• What does swimming reveal about Nicky? Consider: “…entering a meet, even in some obscure corner of the world, means the chance of someone recognising me from my New Zealand swimming days and then if I did well, what next? Where would it end? My future’s not my own any more.  Just because I’m good at swimming, doesn’t mean I have to do it.  I have no country to win medals for.” (p90)
  • On this note, how does swimming build a social network around Nicky? What meaning does it provide? What security does it give her? How is swimming in the Project different to her experience at home in New Zealand? Consider: “‘You swim for your club,’ I say. ‘For your family, your school, whoever.  You make them proud, make them happy.  When you’re good enough, you swim for your country. But that’s all it’s about. You’re not saving lives or making a difference or anything.'” (p99)
  • In a similar vein, consider how watching the All Blacks play Wales changes Nicky’s relationship with the people in town; how it introduces her to a community outside of the Project… again, what role is sport playing in terms of identity, social connections, etc.?

Place in the novel:

  • As mentioned in my earlier blogs, place is interesting in this novel, largely because it is almost never described.  In contrast, something more of the ‘community’ surrounding the Project is described in this, the final book of the trilogy.  The landscape is mapped out and peopled.  We are given a sense of the distance between the Project and its town; the local bar, the swimming pool, houses, garages, kids on bikes -certain of these houses are even connected to specific people (like Sol).  We are also given a sense of the desert surrounding the Project as Nicky explores it more towards the end of the novel.  What do these settings add to the story? How do they shape our imagination? How do they influence our understanding of Nicky’s needs/wants/desires (in terms of family and community – and ‘normalcy’ for example)?
  • What does Nicky experience in the desert? What does it offer her?
  • Equally, what does Nicky experience in the pool? What does it offer her?
  • How many settings are there in this trilogy? List them. In each setting, what does Nicky experience? Who forms a part of these settings (what characters does Nicky interact with there)? How do these settings work?
  • How does the garden change (psychologically) in this novel? How is it perceived differently? What meanings are attached anew?

Genre:

  • As asked earlier, but with the whole trilogy now in mind, is this a coming-of-age story? What makes it so? What is maturity in this novel? What signals adulthood/independence? What is a teenager and what are normal/typical experiences for a teenager?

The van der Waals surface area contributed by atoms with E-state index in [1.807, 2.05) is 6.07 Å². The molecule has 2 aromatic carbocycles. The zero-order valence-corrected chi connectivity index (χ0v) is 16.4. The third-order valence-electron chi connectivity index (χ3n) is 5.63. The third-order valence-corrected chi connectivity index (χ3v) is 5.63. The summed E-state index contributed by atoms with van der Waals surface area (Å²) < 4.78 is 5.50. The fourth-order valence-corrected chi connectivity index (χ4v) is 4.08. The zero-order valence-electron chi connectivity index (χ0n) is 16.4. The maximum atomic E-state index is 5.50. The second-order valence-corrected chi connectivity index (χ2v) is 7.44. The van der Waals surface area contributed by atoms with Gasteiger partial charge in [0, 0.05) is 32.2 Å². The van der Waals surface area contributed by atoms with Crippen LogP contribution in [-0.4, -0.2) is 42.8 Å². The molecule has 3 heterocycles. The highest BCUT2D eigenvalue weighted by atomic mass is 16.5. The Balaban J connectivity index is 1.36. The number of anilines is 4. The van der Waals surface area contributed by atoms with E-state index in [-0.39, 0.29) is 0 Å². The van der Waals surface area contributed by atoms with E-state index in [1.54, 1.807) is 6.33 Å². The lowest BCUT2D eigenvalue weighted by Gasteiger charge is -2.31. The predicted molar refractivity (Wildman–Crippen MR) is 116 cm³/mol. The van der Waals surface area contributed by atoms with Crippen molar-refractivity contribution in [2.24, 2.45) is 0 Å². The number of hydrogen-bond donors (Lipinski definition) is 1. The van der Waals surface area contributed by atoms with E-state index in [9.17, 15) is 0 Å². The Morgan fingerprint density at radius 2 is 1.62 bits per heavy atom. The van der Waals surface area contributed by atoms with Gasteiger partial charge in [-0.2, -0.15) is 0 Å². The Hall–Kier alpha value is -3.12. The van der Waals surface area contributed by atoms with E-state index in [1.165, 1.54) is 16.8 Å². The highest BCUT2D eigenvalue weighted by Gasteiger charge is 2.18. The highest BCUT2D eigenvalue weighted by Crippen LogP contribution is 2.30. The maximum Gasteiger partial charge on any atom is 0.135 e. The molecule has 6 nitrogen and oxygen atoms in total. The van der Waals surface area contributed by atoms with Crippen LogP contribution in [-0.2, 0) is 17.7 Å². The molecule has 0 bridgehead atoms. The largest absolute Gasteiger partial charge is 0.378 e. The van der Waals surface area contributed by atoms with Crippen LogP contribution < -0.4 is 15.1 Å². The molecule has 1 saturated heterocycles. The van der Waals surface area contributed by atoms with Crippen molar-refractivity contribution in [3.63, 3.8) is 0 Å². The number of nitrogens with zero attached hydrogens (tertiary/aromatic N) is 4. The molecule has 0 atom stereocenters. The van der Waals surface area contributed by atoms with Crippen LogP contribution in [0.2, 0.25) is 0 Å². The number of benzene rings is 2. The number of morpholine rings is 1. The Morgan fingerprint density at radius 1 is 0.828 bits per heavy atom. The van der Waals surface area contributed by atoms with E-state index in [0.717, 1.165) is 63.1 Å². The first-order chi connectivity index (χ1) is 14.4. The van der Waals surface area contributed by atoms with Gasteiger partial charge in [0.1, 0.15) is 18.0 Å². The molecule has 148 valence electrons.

• How does the writing of this trilogy compare with the construction of Conspiracies?  In earlier blogs, I have mentioned some of the narrative theory that surrounds Conspiracies and Conspiracy Theories. These are worth reading in order to revisit the choice of language/ perspective/ characterisation/ descriptions/ information made by the author in the creation of this trilogy.
  • What does the continued mention of John Marsden’s Tomorrow When The War Began series offer the reader? Nicky reads the whole series in her time at the Project.  It seems to offer both escape and at times sympathy… Consider: “It’s early, but I snuggle into bed with the next book in the John Marsden series.  It is good and exactly what I need to keep my mind off tomorrow.” (p84) What reading conventions does this intertextuality ask the reader to draw on?

Language:

  • As mentioned in earlier blogs, the language used in this trilogy is specific to the story being told. Refer to the other blogs for more, but definitely consider: How does the language help create the novel? How does it add to our sense of institutional and governmental domination?

Violence:

  • What are we to make of Nicky’s choices at the end of the novel (regarding Paul, Jake and the other travellers)?
  • What are we invited to make of the Project each time Nicky, a 15 year old girl, is exposed to violence as a result of their work? What of the torture of Paul (and then Nicky) at the beginning of Real Life (when the Project is hoping to catch Nicky again)? What of the shootings? The explosions? The witnessing of death and destruction?
  • How do these experiences connect to Nicky’s final phone call to her parents?
As I think of things to add, it will show up under the Ella West or Thieves tags, to be found in the word cloud to the right.

Texts that invite comparison

Having started with the rest of the trilogy…

Dreamhunter (friendship):

As mentioned in my blog on  Anywhere But Here, it might be interesting to compare this trilogy with the Dreamhunter sequence, by Elizabeth Knox (in terms of friendship). What does friendship look like? What purpose does friendship serve? In terms of character growth, personal security?

The Changeover (first love, story, language):

Again, as mentioned in my blog on  Anywhere But Here, this trilogy is written in a very specific style.  The language is dominated by dialogue and internal monologue; it is simple, direct, lacking in adjectives; the dialogue is largely purposeful (instructional or questioning).  It is active, make-things-happen language; it is agentic, but pressured language… I think?  It is language that keeps up the suspense, the urgency, the uncertainty.  It would be worth comparing the style of this novel with Margaret Mahy’s style in The Changeover.  The language Mahy uses in that novel is more a ‘language of narrative’; of ‘story-telling’…. The language of Anywhere But Here, in contrast is the language of urgency, response and action (action without time to ruminate)… But, both novels have adolescence and ‘adolescent first love’ as a feature of the plot… so what is different about these novels?  How is adolescence described? How is this experience of first love shared with the reader (what emotions are called into play – and how does this story arc pan out?)? The differences between these novels ought to prove revealing!!!